The Republican National Committee on Monday released a web video called "Government Motors," calling Mr. Obama "our new president and CEO."
"No matter how much the President spins GM's bankruptcy as good for the economy, it is nothing more than another government grab of a private company and another handout to the union cronies who helped bankroll his presidential campaign," RNC Chairman Michael Steele said in a statement. "This is the real 'change' President Obama has in mind for America – government ownership of our economy financed with irresponsible and reckless government spending and debt and no jobs to show for it."
In fact, the president has said he would want to relinquish government-owned shares of GM back to the private sector as soon as possible – something conservative analysts say must happen at the risk of increasing political interference from both sides of the aisle.
Being a "hands-off" investor in the auto giant "is going to be very difficult, if not impossible," said James Gattuso, a senior research fellow at the conservative think tank the Heritage Foundation.
"As majority shareholder, the decision making will fall to the government, and there is intense political pressure from all sides to get involved," he said.
Democratic congressmen are protesting GM's plans to import Chinese-made cars. On the right, Sen. Kay Bailey Hutchison (R-Texas) is trying to delay the termination process of dealerships run by government-backed auto companies. Government policy could interfere with business decisions in areas such as foreign trade, emissions standards, or the adoption of certain manufacturing technologies.
"The question is will politicians be able to keep their hands out of the cookie jar, and I don't think so," said Kevin Hassett, a senior fellow at the conservative American Enterprise Institute.
The Obama administration may have already hindered GM's ability to re-emerge as a viable company in a timely manner by granting favorable terms to the United Auto Workers, Hassett said. Under a normal bankruptcy route, the union would have been forced to make more concessions in terms of wages and benefits, he said.
"Now we're looking at a government subsidy to offset the high labor costs, and it's anybody's guess how that's going to work out," he said. "Automakers in the U.S. are at such a big disadvantage because they are festooned by obscenely high labor costs. The problem has not been addressed at all -- it's just been moved on to the taxpayers."
Hassett said the government will be unable to extract itself from the company without adopting major policy changes.
"Until the labor differential is addressed, it's hard to imagine private capital would want to own (GM)," he said.
Mitt Romney, speaking in Washington on Monday, echoed sentiments that the UAW would have been forced into greater concessions under a regular bankruptcy process.
"We put tens of billions of dollars in by having delayed the bankruptcies (of Chrysler and GM)... and it will surely have a different tenor to it than it would have had the management led it," he said.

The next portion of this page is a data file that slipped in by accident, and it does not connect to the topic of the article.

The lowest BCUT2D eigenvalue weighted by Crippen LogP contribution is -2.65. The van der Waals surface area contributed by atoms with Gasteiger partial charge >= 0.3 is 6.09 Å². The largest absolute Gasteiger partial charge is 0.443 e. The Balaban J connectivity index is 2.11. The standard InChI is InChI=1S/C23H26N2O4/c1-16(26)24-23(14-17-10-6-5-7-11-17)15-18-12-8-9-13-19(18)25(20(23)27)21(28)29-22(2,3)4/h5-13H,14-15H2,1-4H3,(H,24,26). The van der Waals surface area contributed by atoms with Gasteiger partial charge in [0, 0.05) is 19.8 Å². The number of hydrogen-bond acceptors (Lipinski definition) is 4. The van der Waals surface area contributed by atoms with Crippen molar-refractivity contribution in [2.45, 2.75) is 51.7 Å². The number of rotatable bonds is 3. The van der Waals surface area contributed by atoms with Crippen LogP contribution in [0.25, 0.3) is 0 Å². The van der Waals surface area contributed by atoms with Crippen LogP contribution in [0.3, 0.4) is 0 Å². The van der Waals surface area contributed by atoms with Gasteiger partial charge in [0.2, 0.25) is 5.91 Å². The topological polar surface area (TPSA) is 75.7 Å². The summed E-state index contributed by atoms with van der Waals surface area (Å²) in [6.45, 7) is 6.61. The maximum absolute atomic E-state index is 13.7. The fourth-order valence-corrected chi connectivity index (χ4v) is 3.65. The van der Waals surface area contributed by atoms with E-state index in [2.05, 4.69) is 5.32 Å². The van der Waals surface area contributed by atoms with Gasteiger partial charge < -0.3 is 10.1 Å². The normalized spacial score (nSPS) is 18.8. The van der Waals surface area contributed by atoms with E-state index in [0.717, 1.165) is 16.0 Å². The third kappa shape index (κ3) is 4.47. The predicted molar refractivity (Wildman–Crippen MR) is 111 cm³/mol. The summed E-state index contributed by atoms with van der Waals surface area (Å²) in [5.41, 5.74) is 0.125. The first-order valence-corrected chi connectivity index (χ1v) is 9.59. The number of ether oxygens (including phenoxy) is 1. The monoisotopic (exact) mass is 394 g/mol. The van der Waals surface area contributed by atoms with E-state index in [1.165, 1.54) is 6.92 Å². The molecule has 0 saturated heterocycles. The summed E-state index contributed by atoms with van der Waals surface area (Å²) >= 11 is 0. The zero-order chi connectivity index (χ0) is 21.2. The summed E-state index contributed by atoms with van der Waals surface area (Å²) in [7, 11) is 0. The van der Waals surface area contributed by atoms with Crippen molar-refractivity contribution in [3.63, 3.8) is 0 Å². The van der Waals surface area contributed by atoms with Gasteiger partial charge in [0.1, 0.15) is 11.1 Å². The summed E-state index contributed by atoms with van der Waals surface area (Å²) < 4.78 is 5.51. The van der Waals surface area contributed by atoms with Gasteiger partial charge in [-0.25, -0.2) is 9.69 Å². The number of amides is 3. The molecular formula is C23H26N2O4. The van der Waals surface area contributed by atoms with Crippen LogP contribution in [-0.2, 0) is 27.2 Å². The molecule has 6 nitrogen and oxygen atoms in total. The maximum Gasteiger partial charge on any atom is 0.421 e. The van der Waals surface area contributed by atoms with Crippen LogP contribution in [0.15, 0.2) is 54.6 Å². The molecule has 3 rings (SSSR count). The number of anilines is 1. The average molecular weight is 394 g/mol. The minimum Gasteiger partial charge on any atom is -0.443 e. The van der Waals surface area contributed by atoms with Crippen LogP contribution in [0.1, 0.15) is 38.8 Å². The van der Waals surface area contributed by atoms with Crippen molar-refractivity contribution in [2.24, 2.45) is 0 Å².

However, given that the UAW now owns a significant stake in the company – 17.5 percent – its priorities may change in a way that could benefit other stakeholders, said Dan Ikenson, associate director of the Center for Trade Policy Studies at the Cato Institute, a free market thinktank.
The union's role historically "has been to extract concessions from management, but now they're management, too," he said. "It's hard to figure out how this plays out."
Moreover, he said, the government's support of the company may actually make it easier to sell some government-owned shares.
"If they want to sell half of (their stock) in two years, some might be more inclined to say it's a good deal because government is still backing it, and implicitly policies will work to our advantage," Ikenson said.
Gattuso said the federal government needs to set a clear timeline for the sale of its GM shares. The longer the government holds onto the company, he said, the more political interference there will be. Furthermore, the UAW will have less incentive to make necessary concessions with the government's support in place.
"I'd analogize it to the deadline set on U.S. involvement in Iraq," Gattuso said. "Why can't we have the same thing for ending our role in Detroit?"
The ramifications of today's bankruptcy announcement could have far reaching impacts on the auto industry and the greater economy, conservative analysts say.
Ikenson said Ford may face bankruptcy as well if it is disadvantaged by competitors backed by taxpayer dollars. The company may also see an upside in having its debts cleared, even though it would subject itself to more government control.
He also said that in the general economy, it may become more difficult for the private sector to raise money through the bond market.
"We've set a lot of bad precedents in the way the bondholder has been strong-armed by the administration," he said.
Gattuso agreed Ford may be negatively impacted by the government's large stake in GM, but he said it could also benefit Ford "in that they do much better with a government-run and therefore inefficiently-run competitor."
"As far as foreign auto makers I'm hearing a lot of trepidation... about what this means for globalization of the industry overall," he added, noting that the government's control of GM could push other governments to favor their local companies.
"That would be bad for everyone," he said.